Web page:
artery toxic homocysteine, now considered one of the most important risk factors
for heart disease.
Under fasting conditions, normal
blood levels of choline range from 8 to 12 micromoles. When blood choline levels
are below 14 micromoles, choline flows from brain cells into the bloodstream.
When blood choline levels are above 14 micromoles, choline flows from the blood
into the brain.
Unfortunately, when choline
enters the blood from brain cells, it is derived from auto-cannibalization, the
choline containing phospholipids (which are critical brain cell membrane
components) are broken down to provide the choline entering the blood.
There is evidence that excessive
neuronal choline auto-cannibalization over a lifetime may contribute to
Centrophenoxine – The need for
While a natural foods diet, such
as liver, meat and eggs provides high dietary levels of choline, the modern
processed junk food/ synthetic diet provides little choline, as do vegetarian
Simple choline supplements, such
as choline chloride or bitartrate are often broken down, as much as 60%, by gut
bacteria. Thus, centrophenoxine derived DMAE is an especially ideal source of
blood and brain choline for several reasons.
Gut bacteria do not digest DMAE,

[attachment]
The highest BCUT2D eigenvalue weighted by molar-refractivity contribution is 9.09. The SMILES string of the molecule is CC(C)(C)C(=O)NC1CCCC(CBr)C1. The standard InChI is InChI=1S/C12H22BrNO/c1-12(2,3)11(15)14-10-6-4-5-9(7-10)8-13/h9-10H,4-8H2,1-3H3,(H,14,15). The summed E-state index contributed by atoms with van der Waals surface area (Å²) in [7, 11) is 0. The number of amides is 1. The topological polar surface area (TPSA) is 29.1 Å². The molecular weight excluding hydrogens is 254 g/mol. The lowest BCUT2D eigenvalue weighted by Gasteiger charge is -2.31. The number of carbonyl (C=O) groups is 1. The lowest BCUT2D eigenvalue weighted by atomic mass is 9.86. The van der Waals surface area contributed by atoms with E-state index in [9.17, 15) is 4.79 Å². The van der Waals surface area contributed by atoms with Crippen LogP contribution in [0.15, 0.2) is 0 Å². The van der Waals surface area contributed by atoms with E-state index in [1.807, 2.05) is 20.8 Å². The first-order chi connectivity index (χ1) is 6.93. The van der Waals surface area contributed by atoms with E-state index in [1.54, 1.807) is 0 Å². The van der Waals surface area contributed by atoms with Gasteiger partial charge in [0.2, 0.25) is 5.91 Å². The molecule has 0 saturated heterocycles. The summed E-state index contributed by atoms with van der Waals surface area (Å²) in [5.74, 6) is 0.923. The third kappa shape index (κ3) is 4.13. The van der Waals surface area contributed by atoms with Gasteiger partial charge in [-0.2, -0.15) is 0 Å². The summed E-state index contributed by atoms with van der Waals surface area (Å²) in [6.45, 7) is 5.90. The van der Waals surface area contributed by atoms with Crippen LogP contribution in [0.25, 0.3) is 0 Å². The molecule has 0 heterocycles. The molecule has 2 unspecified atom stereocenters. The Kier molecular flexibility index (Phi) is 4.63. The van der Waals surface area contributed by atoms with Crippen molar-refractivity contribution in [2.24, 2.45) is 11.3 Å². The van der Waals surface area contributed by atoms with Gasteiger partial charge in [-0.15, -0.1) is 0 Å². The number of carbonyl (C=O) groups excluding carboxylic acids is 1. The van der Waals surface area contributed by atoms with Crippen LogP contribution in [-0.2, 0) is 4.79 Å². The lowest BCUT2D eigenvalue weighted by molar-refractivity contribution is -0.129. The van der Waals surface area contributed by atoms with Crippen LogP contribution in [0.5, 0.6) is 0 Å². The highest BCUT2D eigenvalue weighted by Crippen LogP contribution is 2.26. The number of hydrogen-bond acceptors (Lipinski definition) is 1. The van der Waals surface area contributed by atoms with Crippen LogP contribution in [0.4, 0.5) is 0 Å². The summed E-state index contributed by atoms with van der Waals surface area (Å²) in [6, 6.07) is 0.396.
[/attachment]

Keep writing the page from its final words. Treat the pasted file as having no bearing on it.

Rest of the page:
thus avoiding that wasteful trap. The liver quickly and easily converts DMAE to
choline as needed. Also, DMAE prevents choline from being irreversibly oxidized
to betaine, further raising blood choline levels. Lastly, DMAE passes through
the blood brain barrier far more easily than choline.
DMAE may be incorporated into
brain cell membranes, where it functions as a powerful hydroxyl free radical
scavenger. Or the brain cells may convert the DMAE to choline for their needs.
With the help of an enzyme called "CAT", choline is converted to the
learning/ memory neurotransmitter acetylcholine.
With aging, and even more so with
Alzheimer's disease, cholinergic neurons tend to under produce acetylcholine.
Fortunately, the popular brain nutrient acetyl L-carnitine that powerfully
increases CAT activity, thus increasing acetylcholine production.
The research of Dr. Raymond
Bartus has shown that the original nootropic drug- piracetam works much more